The impacts of all-inclusive hotels on working conditions and labour rights
In February 2013, the IUF and the London-based NGO Tourism Concern agreed to cooperate in investigating the impact of "All-inclusive" tourism on workers and their families (click here for more). The research is now completed and was presented at a launch event at the UK House of Commons on March 24.
The findings of this research (available here) reveal that the tourist sector in the countries studied is characterised by precarious work, low wages, long working hours and unequal opportunity. While these problems exist in a range of hotels, and are the result of inadequate labour law, minimal or no labour inspection, extensive subcontracting and low levels of union density, the impacts are greatest in all- inclusive hotels.
Major tour operators enter into competitive contracting with hotel chains which puts downward pressure on costs, including labour costs.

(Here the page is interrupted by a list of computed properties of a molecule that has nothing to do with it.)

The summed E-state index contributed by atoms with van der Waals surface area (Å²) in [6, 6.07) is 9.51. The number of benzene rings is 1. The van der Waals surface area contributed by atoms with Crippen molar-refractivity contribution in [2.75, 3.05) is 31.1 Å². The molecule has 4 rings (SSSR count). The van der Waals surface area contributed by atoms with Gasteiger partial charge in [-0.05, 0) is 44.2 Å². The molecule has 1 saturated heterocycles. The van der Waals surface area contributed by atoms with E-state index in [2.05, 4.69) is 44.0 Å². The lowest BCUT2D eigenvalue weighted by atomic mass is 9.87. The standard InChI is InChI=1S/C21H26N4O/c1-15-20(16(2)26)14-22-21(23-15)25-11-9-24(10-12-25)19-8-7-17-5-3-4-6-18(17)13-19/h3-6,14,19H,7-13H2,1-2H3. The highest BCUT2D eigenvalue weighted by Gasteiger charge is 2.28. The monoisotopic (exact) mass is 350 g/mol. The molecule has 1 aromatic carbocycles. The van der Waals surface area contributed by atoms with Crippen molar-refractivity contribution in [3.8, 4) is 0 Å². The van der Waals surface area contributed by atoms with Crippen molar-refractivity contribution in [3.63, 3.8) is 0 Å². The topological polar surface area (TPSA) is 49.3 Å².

Local economies which rely on tourism are often disadvantaged by the "All-inclusive" model as most of the tourist expenditure is paid to the operator who retains profits in the host country. Little is spent in the host country outside of the hotel complex and chain of operators contracted by the tour operator.
The study concluded that the sector as a whole requires concerted efforts by all involved in the sector to facilitate workers’ access to rights and to promote collective bargaining to lift incomes.